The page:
Interview with Jeff Garvin, Author of The Lightness of Hands

What is your novel about?

Sixteen-year-old Ellie Dante battles bipolar II disorder as she tries to resurrect her sick father’s ruined magic career. 

What were your book launch plans pre-Covid? 

Oh man. I had launch events booked with high profile guests in Los Angeles and Orange Counties. I had a local school visit and book festivals lined up. I was putting together a trip to New York with signings and school visits. I had planned out in detail a week-long drive-and-sign tour around Southern California and was looking into heading up the West Coast as far as Seattle. All that, of course, was kaput a month before my book dropped.

Where were you when you heard your book tour/ launch was cancelled?

I made the call myself about a month out. First, I cancelled plans for my New York trip—this was when travel seemed the biggest risk—and about a week later, I “relocated” my instore events to Instagram Live.

Are you and your publisher doing anything special/ different to promote your novel?

I think publishers are working hard to refocus on online promotion. Harper created “Harper at Home” in response to the pandemic. But physical retail stores are the heart of the publishing business, and I’m not sure how we’re going to replace the beauty of browsing and buying until stores reopen.

I moved my launch events from physical stores to Instagram Live. Attendance was great! It was probably higher than it would have been at physical events during normal times. Plus, teen readers who normally wouldn’t have been able to get out on a school night showed up and asked great questions.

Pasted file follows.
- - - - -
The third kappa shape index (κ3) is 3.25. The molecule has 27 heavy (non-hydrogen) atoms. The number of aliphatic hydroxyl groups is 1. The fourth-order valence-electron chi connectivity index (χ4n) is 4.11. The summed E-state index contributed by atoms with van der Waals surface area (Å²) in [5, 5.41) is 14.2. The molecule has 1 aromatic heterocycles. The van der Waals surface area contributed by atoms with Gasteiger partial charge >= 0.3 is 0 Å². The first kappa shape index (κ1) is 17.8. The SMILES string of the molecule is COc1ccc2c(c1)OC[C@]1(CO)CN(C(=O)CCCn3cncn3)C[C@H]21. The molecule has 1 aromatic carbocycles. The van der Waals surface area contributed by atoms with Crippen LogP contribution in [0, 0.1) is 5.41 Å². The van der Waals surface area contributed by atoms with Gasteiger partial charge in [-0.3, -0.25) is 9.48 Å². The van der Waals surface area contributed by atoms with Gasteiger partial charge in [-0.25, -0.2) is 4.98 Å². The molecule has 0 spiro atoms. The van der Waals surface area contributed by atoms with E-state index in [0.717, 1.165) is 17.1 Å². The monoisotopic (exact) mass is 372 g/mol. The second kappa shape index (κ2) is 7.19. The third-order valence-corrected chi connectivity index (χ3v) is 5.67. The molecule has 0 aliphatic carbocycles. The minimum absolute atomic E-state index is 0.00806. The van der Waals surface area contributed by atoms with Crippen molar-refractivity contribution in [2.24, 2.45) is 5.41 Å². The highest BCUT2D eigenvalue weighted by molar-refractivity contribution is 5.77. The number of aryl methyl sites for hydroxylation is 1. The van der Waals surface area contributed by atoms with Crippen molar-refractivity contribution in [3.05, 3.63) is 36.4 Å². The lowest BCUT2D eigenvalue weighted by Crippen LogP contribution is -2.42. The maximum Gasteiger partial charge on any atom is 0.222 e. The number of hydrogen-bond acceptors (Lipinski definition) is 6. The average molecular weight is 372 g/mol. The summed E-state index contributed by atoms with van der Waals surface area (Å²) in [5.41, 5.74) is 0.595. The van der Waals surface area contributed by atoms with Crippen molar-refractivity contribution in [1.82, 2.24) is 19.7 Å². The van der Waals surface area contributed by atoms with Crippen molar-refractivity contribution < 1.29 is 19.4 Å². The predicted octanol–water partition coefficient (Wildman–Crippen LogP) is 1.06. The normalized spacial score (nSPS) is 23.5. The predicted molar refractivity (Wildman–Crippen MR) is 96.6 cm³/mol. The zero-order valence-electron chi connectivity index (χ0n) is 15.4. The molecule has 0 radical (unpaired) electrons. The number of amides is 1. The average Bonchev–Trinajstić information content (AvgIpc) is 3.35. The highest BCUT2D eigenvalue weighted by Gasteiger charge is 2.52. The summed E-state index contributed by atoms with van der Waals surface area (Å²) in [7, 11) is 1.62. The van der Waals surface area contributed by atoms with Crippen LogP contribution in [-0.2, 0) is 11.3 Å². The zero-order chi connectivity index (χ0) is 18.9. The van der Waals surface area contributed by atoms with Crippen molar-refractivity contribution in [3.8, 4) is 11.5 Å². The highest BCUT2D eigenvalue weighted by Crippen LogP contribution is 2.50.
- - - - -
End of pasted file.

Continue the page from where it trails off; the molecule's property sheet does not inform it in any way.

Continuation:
I’ve created other events, too, in attempt to provide entertaining content for folks stuck at home, and to promote my book. I did a live interview with the narrator of my audiobook, Caitlin Kelly. It was well attended, and additional viewers have watched the archived video on YouTube.

I’ve just launched a new interview series, also on Instagram Live, called First Book, in which I do short interviews with debut authors to help promote their work and expose my followers to new work. 

Can you tell us bit about the path to writing and selling your book?

The path to publishing The Lightness of Hands was long and intense. I signed a two-book deal with Balzer + Bray/HarperCollins in June of 2015, and my debut, Symptoms of Being Human, came out eighteen months later in February 2016. It took another four years until the release of my second book. That four-year gap saw seven drafts of two other manuscripts that didn’t make it to completion. It was difficult to abandon a novel that late in the game, and even more painful to do it a second time. I feared I might never write another publishable novel. Also, during the interval, I adopted my two children and suffered a serious mental health crisis. It was a tough time. But when The Lightness of Hands was born, I felt I had finally landed on my next novel. 

On a lighter note, do you have any quirky writing rituals?

I write three pages by hand first thing in the morning. I use a Yoda fountain pen my wife gave me for Christmas and a moleskine notebook. It makes me feel like a writer. Then I meditate for ten minutes. Does that count as quirky?

What was the hardest cut you made from your book, your favorite Dead Darling?

Part of the inspiration for the interstate road trip Ellie and her father take in The Lightness of Hands was my own experience touring the country in a beat-up RV with my rock band, 7k. I saw parts of the country I never thought I’d see, and some I’ll never see again. Camping trips and rock tours notwithstanding, I’ve spent my whole life in cities and suburbia, where light pollution obscures all but the brightest stars and planets. But one night in West Texas, I got a view of the night sky that blew my mind. I wanted desperately to include it in the book, but it killed the pace and tone of the only scene in which it might have fit. Here’s the passage:

“Nothing compares to the West Texas sky at midnight. A purple-white luminous scar bisects the horizon, apparent evidence of some great tear in spacetime, while Sirius gleams to the north, a pinhole to infinity.”

Where can we buy your novel?

Signed books from ONCE UPON A TIME






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